Sheffield Park

Albert Turner hit on an ingenious idea of using water power to run a saw mill on the river Ouse, but it was to prove an expensive flop. He came to Sheffield Park in 1898, probably influenced by the proximity of the railway as a ready-made means of transport for his timber, dug a long mill pond and water channel to the saw mill and must have been delighted to see that all the saws revolved. Unfortunately there was not sufficient power to run all the saws when actually cutting timber and after a few weeks’ trial the project was pronounced a failure and a steam engine installed.

Despite the early setback Mr Turner’s business flourished and in 1928 his works was reported to be selling first grade ash for “the building of aeroplanes and certain parts of buses, the residue being used for wheelbarrow legs.’ The saw mill is still there today.

Autumn, they say, is the best time to see Sheffield Park Gardens when there are spectacular splashes of colour in the 100 acres of National Trust land originally laid out by ‘Capability’ Brown and Humphry Repton for the first Earl of Sheffield.

The third Earl was a great cricket fanatic and organised the first tours of Australian cricket teams in England. It was customary for many years for the Aussies to play the first match of the tour at Sheffield Park against Lord Sheffield’s XI on a pitch situated near the lakes. Dr W.G. Grace was one of the great names of the day to turn out against the tourists. The last match was played in 1896 but there is a lasting legacy of those days on the other side of the world. The Australian states play for the Sheffield Shield, a trophy presented by the third Earl. By way of variation a match was played on the ice of the frozen lake in the winter of 1881.

The historian Edward Gibbon, writer of The Decline and Fall of the Roman Empire, was a friend of the first Earl though a suggestion that he wrote his epic in the library at Sheffield Park is fanciful. It took him a decade to complete, which would suggest a singularly uncommunicative house guest. He died in January 1794 and was buried in the Sheffield Mausoleum at Fletching church.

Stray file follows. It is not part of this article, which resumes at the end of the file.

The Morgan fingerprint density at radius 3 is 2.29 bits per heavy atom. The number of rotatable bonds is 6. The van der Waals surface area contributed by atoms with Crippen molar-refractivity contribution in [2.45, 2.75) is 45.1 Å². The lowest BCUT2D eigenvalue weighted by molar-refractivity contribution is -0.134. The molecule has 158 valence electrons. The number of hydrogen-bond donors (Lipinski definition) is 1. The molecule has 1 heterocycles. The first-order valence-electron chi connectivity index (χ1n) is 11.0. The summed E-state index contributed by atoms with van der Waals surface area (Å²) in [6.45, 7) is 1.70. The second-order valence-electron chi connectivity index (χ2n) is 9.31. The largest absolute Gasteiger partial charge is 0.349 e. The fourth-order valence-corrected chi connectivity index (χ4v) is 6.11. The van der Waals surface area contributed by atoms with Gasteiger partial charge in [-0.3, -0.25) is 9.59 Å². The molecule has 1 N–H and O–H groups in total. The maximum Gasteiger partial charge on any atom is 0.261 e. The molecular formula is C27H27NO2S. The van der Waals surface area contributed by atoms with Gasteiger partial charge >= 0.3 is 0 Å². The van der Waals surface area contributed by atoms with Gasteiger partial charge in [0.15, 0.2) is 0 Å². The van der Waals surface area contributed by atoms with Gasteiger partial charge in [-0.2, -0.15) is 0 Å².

It was in the 1790s that the Upper Ouse Navigation Trustees were formed to make the inland reaches of the river navigable. Lord Sheffield was chairman and their meetings in the Sheffield Arms appear to have been acrimonious affairs because of the slow progress of the work. The Upper Ouse Navigation had a life of only 60 years but in that time played its part in creating one of the county’s most striking landmarks, the Ouse railway viaduct at Balcombe. Nine million bricks were conveyed up the river by barge.

Lord Sheffield was in the chair again when the Lewes and East Grinstead Railway Company was formed in 1876. The station was at first called Fletching but to comply with the Earl’s wishes it soon became Sheffield Park. The station, incidentally, was far more handy for the Sheffield family and their guests than it was for the villagers.

The line closed in the 1950s and was taken over by the Bluebell Railway Preservation Society in 1960 as the first of the preserved steam railways in Britain. Its volunteer staff run vintage locomotives and rolling stock from Sheffield Park to

Westcote, via Horsted Kenyes, some 10 miles away and summer would not be quite the same in this part of the world without the familiar toot of the steam whistle which carries for miles.

If people had to know their place in the old days, and woe betide if you failed to curtsey or bow to Lord Sheffield, there were some fringe benefits. Once a year the work people of the estate were given new boots and red flannel petticoats (the ladies, that is); and as Colonel-in-Chief of the Royal Sussex Regiment, Lord Sheffield welcomed the last of the soldiers to return from the Boer War. They paraded in his grounds and he presented them with a silver cup. Messrs Brocks put on a firework display finishing with a grand illumination with the salute: ‘Soldiers of Sussex! Best wishes to you all. Sheffield.’